2017-2018 Legislative Session: Expanding Land Conservation

By: Senator Kathleen O’Connor Ives – Nov, 2016

Leading up to the beginning of a new formal legislative session in January, I’m focusing in on which bills will be priorities for me to file, re-file and co-sponsor. My column over these next months will be focused on a number of those bills.

This month’s column is focused on a bill I co-sponsored last session—House Bill 2585, “An Act Relative To Land Conservation Incentives,” filed by Representative Stephen Kulik, which would expand the state’s Conservation Land Tax Credit Program by increasing the state’s cap from $2 million to $5 million a year.

Massachusetts created the Conservation Land Tax Credit Program in 2011 with the goal of increasing the donation of property by landowners for conservation purposes. Under the program, land donations must be made to governmental entities such as municipalities, or private conservation corporations such as non-profit organizations, that have the resources necessary to provide stewardship of the conserved lands. These properties must contain an important natural resource such as forestland, drinking water assets, and sensitive natural habitats. In exchange for eligible properties, landowners are provided a tax credit valued at 50% of their land’s value. The individual tax credit is capped at a maximum $75,000 per donation, while the state-wide limit for the program overall is limited to $2 million per year.

Since 2011, the program has helped preserve over 10,000 acres of land in Massachusetts. Between 2011 and 2016, the state received land donations valued at over $46.3 million at a cost of $10.7 million in tax credits, representing a significant return on investment. However, there are currently more than 87 applications for land transfers under the program awaiting state approval, representing $5 million in state tax credits, and encompassing 3,500 acres, including over 100 acres of land in the Merrimack Valley.

Increasing the current $2 million annual cap to $5 million would address the existing waitlist of landowners whom have applied under the program, and also encourage greater conservation planning in the future.

As many as 14 states in the region have some kind of land conservation tax credit programs, including New York and Connecticut. Many of these states’ programs also have much larger caps, or no annual caps or other restrictions, to prevent residents from participating in the state’s conservation goals. This allows residents to have more freedom to do what they think is best for the future of their land parcels.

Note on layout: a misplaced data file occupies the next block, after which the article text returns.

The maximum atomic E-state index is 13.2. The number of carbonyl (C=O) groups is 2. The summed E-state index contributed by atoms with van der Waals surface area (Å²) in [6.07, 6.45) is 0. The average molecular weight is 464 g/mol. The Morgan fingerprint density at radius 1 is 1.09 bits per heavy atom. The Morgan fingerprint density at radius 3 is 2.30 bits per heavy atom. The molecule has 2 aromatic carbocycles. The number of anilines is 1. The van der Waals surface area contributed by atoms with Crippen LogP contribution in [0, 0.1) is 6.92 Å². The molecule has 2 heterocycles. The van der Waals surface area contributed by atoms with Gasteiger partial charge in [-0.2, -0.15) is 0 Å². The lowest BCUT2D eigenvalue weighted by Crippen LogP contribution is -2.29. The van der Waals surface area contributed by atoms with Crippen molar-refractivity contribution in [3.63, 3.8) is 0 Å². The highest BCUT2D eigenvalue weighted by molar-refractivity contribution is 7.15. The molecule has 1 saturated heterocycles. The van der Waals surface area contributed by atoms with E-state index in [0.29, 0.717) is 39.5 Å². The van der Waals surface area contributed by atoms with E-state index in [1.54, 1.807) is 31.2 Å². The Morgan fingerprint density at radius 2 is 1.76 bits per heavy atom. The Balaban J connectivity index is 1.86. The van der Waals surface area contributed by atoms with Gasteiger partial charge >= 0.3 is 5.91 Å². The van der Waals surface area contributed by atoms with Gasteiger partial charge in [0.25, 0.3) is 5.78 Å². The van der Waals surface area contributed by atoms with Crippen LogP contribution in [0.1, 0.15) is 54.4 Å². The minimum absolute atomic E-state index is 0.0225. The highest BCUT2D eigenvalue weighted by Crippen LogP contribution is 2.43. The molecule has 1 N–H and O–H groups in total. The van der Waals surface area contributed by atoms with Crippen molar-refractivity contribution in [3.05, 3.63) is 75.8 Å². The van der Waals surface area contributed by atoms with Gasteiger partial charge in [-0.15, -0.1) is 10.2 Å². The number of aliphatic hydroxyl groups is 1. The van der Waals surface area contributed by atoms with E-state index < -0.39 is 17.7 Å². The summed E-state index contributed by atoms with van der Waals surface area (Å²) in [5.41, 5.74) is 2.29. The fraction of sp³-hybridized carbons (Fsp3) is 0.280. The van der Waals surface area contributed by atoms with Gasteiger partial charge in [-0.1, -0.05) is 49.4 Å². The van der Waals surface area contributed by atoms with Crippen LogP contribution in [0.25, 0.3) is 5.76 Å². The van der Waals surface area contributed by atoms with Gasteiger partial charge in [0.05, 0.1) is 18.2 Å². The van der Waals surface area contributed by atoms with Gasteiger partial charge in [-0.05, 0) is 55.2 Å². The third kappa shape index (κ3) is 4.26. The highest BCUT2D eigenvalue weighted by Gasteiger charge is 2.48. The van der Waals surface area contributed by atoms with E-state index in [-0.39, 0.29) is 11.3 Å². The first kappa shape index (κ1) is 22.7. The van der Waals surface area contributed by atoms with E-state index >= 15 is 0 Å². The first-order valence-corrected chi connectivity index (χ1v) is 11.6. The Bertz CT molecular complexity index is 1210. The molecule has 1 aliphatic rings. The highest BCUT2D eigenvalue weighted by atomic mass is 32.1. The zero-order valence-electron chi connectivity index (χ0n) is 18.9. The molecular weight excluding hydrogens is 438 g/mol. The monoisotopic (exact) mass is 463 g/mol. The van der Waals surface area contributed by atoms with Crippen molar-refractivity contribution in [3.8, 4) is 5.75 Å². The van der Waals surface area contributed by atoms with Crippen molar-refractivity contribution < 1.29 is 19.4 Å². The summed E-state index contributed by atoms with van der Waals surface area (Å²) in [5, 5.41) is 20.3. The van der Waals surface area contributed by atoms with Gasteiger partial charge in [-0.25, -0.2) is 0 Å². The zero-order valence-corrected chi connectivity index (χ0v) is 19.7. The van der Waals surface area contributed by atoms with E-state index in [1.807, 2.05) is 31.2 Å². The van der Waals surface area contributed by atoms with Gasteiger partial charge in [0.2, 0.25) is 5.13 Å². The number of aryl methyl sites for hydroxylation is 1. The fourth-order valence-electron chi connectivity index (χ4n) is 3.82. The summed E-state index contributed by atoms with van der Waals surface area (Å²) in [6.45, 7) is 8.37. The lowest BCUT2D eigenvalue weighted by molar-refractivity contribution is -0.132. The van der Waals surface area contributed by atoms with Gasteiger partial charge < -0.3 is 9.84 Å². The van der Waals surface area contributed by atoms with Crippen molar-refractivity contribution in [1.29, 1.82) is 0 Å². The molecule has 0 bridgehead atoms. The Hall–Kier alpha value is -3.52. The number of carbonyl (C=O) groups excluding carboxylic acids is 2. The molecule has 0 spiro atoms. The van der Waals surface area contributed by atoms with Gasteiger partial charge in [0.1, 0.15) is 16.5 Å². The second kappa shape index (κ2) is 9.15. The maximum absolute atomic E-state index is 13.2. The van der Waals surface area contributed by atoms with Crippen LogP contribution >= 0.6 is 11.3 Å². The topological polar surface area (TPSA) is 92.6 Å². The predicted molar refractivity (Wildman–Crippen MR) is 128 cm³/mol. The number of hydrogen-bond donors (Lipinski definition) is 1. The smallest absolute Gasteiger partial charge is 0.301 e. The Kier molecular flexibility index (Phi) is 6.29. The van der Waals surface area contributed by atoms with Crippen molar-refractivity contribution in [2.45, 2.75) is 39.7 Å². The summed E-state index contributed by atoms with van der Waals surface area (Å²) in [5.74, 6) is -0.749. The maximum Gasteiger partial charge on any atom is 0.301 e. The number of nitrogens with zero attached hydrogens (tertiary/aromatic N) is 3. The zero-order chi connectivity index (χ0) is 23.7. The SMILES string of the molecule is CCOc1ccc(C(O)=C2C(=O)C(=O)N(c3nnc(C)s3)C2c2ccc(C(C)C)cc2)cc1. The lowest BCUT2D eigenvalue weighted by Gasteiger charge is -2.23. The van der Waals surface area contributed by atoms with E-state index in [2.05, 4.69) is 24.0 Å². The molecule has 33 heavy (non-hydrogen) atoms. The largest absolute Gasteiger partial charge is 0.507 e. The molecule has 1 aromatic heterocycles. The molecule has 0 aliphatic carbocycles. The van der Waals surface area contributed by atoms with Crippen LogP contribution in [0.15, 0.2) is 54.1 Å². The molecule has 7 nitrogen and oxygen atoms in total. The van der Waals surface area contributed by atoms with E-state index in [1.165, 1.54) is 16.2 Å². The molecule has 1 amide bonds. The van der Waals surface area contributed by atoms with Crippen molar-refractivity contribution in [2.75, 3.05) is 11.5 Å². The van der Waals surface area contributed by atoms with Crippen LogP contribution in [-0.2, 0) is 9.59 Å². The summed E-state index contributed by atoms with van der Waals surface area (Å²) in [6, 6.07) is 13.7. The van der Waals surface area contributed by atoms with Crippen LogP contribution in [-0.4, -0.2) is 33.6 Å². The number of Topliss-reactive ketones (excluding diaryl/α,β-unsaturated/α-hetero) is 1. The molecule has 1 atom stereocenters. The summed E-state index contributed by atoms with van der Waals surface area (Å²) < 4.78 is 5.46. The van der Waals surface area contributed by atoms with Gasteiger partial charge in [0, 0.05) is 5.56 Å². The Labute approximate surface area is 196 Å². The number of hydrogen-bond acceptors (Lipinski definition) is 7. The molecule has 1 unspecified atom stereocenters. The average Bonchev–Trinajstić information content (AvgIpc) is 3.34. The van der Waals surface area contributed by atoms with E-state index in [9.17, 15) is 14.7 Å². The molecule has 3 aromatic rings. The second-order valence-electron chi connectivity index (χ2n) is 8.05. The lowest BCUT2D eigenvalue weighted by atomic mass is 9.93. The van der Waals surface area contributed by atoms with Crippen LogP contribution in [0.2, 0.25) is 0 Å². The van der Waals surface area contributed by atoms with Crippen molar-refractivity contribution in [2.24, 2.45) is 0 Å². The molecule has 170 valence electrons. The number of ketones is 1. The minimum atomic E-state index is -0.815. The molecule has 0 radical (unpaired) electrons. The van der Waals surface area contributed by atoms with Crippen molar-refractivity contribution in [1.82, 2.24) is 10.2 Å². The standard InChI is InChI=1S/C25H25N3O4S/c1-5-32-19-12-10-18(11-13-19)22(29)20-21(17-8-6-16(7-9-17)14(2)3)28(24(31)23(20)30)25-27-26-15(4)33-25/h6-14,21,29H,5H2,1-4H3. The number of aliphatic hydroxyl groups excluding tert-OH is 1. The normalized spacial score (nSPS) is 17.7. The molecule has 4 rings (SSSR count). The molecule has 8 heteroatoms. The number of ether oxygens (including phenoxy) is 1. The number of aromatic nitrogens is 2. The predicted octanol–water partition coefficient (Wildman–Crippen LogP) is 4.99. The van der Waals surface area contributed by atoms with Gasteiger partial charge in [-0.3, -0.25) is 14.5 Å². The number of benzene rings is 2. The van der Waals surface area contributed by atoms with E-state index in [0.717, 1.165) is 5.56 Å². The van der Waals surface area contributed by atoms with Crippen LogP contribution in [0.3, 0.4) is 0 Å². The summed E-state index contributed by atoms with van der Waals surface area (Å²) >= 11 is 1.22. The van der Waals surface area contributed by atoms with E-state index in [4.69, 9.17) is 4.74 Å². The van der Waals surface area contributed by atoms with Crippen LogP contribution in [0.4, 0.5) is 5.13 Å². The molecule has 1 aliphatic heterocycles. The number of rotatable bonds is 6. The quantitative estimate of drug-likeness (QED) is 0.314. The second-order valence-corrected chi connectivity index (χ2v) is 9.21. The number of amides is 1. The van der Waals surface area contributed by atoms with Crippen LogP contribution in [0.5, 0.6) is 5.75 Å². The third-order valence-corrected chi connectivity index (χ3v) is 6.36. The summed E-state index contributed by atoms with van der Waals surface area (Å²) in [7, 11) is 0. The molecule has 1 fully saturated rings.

Expansion of the tax credit is a wise investment because preserved open space, rich in natural resources, has many public benefits which cannot be replicated once that land is permanently developed. These benefits include expanded outdoor recreational opportunities for local residents, curbed municipal costs related to suburban sprawl, preservation of rural character in communities, protection of drinking water resources, maintained farmland for food production, and the conservation of wildlife habitat.

Current zoning laws have resulted in more and more outward development beyond urban areas, threatening open spaces. In fact, the U.S. Forest Service recently named the Merrimack River watershed as the most threatened in the nation due to the loss of surrounding forest acreage, which would typically filter polluted runoff from more-populated areas before water reaches the river. Over 600,000 residents in the Merrimack Valley draw their water from the Merrimack, including the City of Methuen. Changing zoning laws at the state and municipal level can be a time-consuming and often lengthy process. However, expansion of this tax credit program is a straightforward and expeditious tool to address conservation goals zoning often strives to address.

Moreover, Massachusetts currently maintains many other types of more expensive tax credit programs, where the benefits are much more speculative and less directly helpful to the public interest. Let’s raise the cap on the state’s Conservation Land Tax Credit Program.
If this is an initiative you too support, your advocacy for this bill to be a state priority will make a real difference in making this proposal a reality.

Senator O’Connor Ives can be reached at KATHLEEN.OCONNORIVES@MASENATE.GOV. More information on her work is available on her Senate Office website: www.oconnorives.com